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Splines to Plines and Back to Basics
March 24, 2005

The CAD Times

An AutoCAD Newsletter for CAD Users



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AutoCAD 2006 - 20th Release

Well it’s official.

Autodesk announced on March 15, 2005, that AutoCAD 2006 ®, the 20th release of it’s global design software, is now available.

In addition, the new AutoCAD LT ® is also available.

Some of our favorite new features include... Please click here to read the full AutoCAD 2006 ® new features article.


This month's tips!

Splines to Polylines

I recently had the need to convert splines to polylines. I wanted to create closed polylines within the boundaries of the splines.

My attempt to create closed polylines, using the boundary command, only resulted in the creation of regions ... which was of no use to me.

After scratching my head for a while, I scoured the net and some CAD forums to find an answer. What I found was third party software to convert splines to polylines.

"Come on!", I thought to myself, "There must be a way to do this in AutoCAD".

So on the phone I went to talk with an old co-worker of mine that I periodically exchange CAD problems/solutions with.

"DXFOUT it to release 12", my old pal said, "Then DXFIN the file and those splines should be converted to polylines".

"Great!", I shouted as I thanked him, and off I went to DXF land.

And you know what? It did work... BUT, what I got was a BAZILLION polylines! That didn't help create closed polylines using the boundary command too much.

So I traced the splines as best as I could for the next 3 hours or so, and was finally able to create closed polylines using the boundary command.

My point? Time is money.

One hour surfing the net, phone time, plus 3 hours of tracing: X my hourly rate of $400/hr (he he, just kidding, that would be nice though ;) = do I consider buying some 3rd party software help?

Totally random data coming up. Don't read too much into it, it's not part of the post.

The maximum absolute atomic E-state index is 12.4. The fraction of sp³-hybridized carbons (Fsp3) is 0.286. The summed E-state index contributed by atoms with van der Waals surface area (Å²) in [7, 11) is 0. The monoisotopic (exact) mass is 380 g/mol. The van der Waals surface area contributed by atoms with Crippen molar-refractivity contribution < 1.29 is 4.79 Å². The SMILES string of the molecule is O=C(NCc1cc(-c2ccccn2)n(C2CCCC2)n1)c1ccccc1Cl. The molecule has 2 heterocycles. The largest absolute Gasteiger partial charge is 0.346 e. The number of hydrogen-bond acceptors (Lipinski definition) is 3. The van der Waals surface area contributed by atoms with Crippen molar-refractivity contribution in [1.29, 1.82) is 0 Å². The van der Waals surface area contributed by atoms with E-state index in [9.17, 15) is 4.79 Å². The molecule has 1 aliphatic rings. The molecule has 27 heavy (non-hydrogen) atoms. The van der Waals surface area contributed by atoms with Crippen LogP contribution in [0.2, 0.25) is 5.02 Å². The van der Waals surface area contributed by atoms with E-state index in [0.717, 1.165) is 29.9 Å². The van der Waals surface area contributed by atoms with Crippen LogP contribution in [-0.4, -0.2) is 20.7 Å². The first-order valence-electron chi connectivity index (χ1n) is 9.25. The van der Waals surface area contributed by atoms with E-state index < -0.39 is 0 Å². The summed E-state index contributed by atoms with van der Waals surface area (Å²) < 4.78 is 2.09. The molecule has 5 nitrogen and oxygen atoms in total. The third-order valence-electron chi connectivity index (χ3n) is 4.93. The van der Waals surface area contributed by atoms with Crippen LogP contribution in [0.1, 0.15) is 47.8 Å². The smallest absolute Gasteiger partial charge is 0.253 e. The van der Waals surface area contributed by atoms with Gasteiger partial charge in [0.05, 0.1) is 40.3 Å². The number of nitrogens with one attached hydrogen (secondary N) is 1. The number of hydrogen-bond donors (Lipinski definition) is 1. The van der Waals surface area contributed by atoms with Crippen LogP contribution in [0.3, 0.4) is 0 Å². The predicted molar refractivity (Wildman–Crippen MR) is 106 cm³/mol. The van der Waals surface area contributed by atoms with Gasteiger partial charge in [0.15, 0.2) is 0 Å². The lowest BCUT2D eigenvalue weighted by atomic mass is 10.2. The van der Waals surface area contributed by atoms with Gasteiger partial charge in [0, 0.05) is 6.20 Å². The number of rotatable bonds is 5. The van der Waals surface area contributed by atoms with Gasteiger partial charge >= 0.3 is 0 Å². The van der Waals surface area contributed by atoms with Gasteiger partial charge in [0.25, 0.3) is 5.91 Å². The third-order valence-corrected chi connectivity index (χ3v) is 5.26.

If that project had been big enough to justify a third-party purchase I would have made the leap, but it didn't.

I learned a good lesson though -- every now and then you need to bite the bullet and take the leap; whether it's 3rd party software or farming out for some programming help. Sometimes it's not worth the time and money to try to do it all yourself.


Back to Basics

Some Useful System Variables


Mirroring Text

You’ve drawn the left side of a symmetrical object complete with annotation and dimensions.

Now you would like to mirror the left onto the right and include the text.

Problem is – the text now looks backwards (you know, as it would look in a MIRROR ;)

Solution: Use the MIRRTEXT system variable to flip the text for proper reading.


Command: MIRRTEXT
Settings: Set to 0 for normal viewing, OR, set to 1 for reverse viewing.



Setting Your Middle Mouse Button to Use the OSNAP Menu

Some people like using their middle mouse button for panning (default setting) and others prefer to use the button to access the OSNAP pop-up menu.

Command: MBUTTONPAN
Settings: Set to 0 to access OSNAPS (OSNAP menu is the default defined in the ACAD.MNU file), OR, set to 1 to enable panning.

Tip! You can also access the OSNAP menu when MBUTTONPAN is set to 1 by doing a SHIFT+RIGHT CLICK.

Some Useful Commands

REGENAUTO

Have you ever opened up a drawing and zoomed extents, only to receive an AutoCAD Alert: “About to regen – proceed?”

Well, the REGENAUTO command was previously set to OFF; probably in order to minimize timely regens.

Chances are, the last user of the drawing either had a slow computer or the file size is pretty big.

Nevertheless, to get rid of the reoccurring AutoCAD Alert, simply turn REGENAUTO ON.

Command: REGENAUTO
Settings: ON for automatic regens, OR, set to OFF to be prompted for regens.

LTSCALE and PSLTSCALE

Are the spaces between the dashes in your hidden linetypes too big or too small to suit your drawing? Use the LTSCALE command to modify the global linetype scale of the entities in your drawing.

Command: LTSCALE
Settings: Enter a positive number and adjust accordingly.

The PSLTSCALE command is used to control the linetype scale with paper space.

Command: PSLTSCALE
Settings: Set to 0 to utilize the model space linetype scale, OR, set to 1 to use the scale factor of the viewport.

Until next month :)


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